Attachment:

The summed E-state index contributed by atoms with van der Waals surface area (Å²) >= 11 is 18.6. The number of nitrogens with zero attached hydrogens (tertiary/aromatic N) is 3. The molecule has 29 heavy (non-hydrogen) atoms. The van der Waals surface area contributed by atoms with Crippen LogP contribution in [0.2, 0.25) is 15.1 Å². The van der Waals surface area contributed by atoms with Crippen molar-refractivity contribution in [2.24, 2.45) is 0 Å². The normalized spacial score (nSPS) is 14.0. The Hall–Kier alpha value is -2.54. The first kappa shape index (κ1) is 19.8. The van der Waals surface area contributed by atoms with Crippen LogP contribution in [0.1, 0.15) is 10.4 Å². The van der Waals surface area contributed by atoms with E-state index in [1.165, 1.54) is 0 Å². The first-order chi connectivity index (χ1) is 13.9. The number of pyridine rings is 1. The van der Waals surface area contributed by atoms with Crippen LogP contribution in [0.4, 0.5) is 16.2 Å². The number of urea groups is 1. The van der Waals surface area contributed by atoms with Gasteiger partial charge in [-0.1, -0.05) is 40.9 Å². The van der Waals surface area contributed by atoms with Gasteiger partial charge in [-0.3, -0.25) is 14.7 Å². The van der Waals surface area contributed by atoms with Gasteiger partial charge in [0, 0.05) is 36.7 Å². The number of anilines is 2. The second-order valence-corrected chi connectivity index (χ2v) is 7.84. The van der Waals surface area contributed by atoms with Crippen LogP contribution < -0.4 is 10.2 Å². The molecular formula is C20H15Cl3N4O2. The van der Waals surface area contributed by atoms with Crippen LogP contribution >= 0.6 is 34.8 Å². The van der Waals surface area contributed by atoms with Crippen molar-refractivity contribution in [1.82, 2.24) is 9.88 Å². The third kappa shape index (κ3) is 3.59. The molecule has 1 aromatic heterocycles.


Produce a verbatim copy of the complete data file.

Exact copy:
The summed E-state index contributed by atoms with van der Waals surface area (Å²) >= 11 is 18.6. The number of nitrogens with zero attached hydrogens (tertiary/aromatic N) is 3. The molecule has 29 heavy (non-hydrogen) atoms. The van der Waals surface area contributed by atoms with Crippen LogP contribution in [0.2, 0.25) is 15.1 Å². The van der Waals surface area contributed by atoms with Crippen molar-refractivity contribution in [2.24, 2.45) is 0 Å². The normalized spacial score (nSPS) is 14.0. The Hall–Kier alpha value is -2.54. The first kappa shape index (κ1) is 19.8. The van der Waals surface area contributed by atoms with Crippen LogP contribution in [0.1, 0.15) is 10.4 Å². The van der Waals surface area contributed by atoms with E-state index in [1.165, 1.54) is 0 Å². The first-order chi connectivity index (χ1) is 13.9. The number of pyridine rings is 1. The van der Waals surface area contributed by atoms with Crippen LogP contribution in [0.4, 0.5) is 16.2 Å². The number of urea groups is 1. The van der Waals surface area contributed by atoms with Gasteiger partial charge in [-0.1, -0.05) is 40.9 Å². The van der Waals surface area contributed by atoms with Gasteiger partial charge in [-0.3, -0.25) is 14.7 Å². The van der Waals surface area contributed by atoms with Gasteiger partial charge in [0, 0.05) is 36.7 Å². The number of anilines is 2. The second-order valence-corrected chi connectivity index (χ2v) is 7.84. The van der Waals surface area contributed by atoms with Crippen LogP contribution < -0.4 is 10.2 Å². The molecular formula is C20H15Cl3N4O2. The van der Waals surface area contributed by atoms with Crippen LogP contribution >= 0.6 is 34.8 Å². The van der Waals surface area contributed by atoms with Crippen molar-refractivity contribution in [1.82, 2.24) is 9.88 Å². The third kappa shape index (κ3) is 3.59. The molecule has 1 aromatic heterocycles.